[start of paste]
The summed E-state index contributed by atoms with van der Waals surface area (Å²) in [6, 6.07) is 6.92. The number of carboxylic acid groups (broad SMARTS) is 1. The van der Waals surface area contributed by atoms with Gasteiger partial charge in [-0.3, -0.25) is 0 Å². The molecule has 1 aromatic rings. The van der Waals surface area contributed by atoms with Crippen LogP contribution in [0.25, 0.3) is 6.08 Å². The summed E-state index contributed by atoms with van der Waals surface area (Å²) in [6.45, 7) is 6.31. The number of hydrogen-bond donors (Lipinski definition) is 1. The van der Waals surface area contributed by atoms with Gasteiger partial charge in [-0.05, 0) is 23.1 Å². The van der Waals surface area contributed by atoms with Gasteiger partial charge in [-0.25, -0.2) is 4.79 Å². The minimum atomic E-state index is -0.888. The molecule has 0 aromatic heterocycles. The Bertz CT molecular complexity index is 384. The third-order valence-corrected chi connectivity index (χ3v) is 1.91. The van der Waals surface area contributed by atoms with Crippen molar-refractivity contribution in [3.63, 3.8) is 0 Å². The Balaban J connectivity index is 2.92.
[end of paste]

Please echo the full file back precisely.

The summed E-state index contributed by atoms with van der Waals surface area (Å²) in [6, 6.07) is 6.92. The number of carboxylic acid groups (broad SMARTS) is 1. The van der Waals surface area contributed by atoms with Gasteiger partial charge in [-0.3, -0.25) is 0 Å². The molecule has 1 aromatic rings. The van der Waals surface area contributed by atoms with Crippen LogP contribution in [0.25, 0.3) is 6.08 Å². The summed E-state index contributed by atoms with van der Waals surface area (Å²) in [6.45, 7) is 6.31. The number of hydrogen-bond donors (Lipinski definition) is 1. The van der Waals surface area contributed by atoms with Gasteiger partial charge in [-0.05, 0) is 23.1 Å². The van der Waals surface area contributed by atoms with Gasteiger partial charge in [-0.25, -0.2) is 4.79 Å². The minimum atomic E-state index is -0.888. The molecule has 0 aromatic heterocycles. The Bertz CT molecular complexity index is 384. The third-order valence-corrected chi connectivity index (χ3v) is 1.91. The van der Waals surface area contributed by atoms with Crippen molar-refractivity contribution in [3.63, 3.8) is 0 Å². The Balaban J connectivity index is 2.92.